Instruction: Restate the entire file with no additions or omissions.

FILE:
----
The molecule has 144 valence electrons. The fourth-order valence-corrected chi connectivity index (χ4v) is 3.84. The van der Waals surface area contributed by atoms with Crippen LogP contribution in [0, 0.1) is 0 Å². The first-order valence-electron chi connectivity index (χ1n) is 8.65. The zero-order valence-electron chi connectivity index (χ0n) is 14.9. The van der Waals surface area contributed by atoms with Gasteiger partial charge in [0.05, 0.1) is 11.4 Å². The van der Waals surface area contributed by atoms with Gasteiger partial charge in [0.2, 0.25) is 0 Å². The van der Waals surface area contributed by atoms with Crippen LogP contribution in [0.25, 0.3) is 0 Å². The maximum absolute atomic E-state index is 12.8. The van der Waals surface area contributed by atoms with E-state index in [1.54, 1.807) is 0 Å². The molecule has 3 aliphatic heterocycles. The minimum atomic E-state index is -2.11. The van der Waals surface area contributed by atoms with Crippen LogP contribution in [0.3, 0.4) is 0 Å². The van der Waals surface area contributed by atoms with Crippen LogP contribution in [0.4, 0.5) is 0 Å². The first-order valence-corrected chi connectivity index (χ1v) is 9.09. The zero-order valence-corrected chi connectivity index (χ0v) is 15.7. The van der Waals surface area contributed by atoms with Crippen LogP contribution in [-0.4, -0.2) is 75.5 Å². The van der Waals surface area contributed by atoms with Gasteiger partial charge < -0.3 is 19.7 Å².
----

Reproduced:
The molecule has 144 valence electrons. The fourth-order valence-corrected chi connectivity index (χ4v) is 3.84. The van der Waals surface area contributed by atoms with Crippen LogP contribution in [0, 0.1) is 0 Å². The first-order valence-electron chi connectivity index (χ1n) is 8.65. The zero-order valence-electron chi connectivity index (χ0n) is 14.9. The van der Waals surface area contributed by atoms with Gasteiger partial charge in [0.05, 0.1) is 11.4 Å². The van der Waals surface area contributed by atoms with Gasteiger partial charge in [0.2, 0.25) is 0 Å². The van der Waals surface area contributed by atoms with Crippen LogP contribution in [0.25, 0.3) is 0 Å². The maximum absolute atomic E-state index is 12.8. The van der Waals surface area contributed by atoms with E-state index in [1.54, 1.807) is 0 Å². The molecule has 3 aliphatic heterocycles. The minimum atomic E-state index is -2.11. The van der Waals surface area contributed by atoms with Crippen LogP contribution in [0.3, 0.4) is 0 Å². The van der Waals surface area contributed by atoms with Crippen LogP contribution in [0.4, 0.5) is 0 Å². The first-order valence-corrected chi connectivity index (χ1v) is 9.09. The zero-order valence-corrected chi connectivity index (χ0v) is 15.7. The van der Waals surface area contributed by atoms with Crippen LogP contribution in [-0.4, -0.2) is 75.5 Å². The van der Waals surface area contributed by atoms with Gasteiger partial charge < -0.3 is 19.7 Å².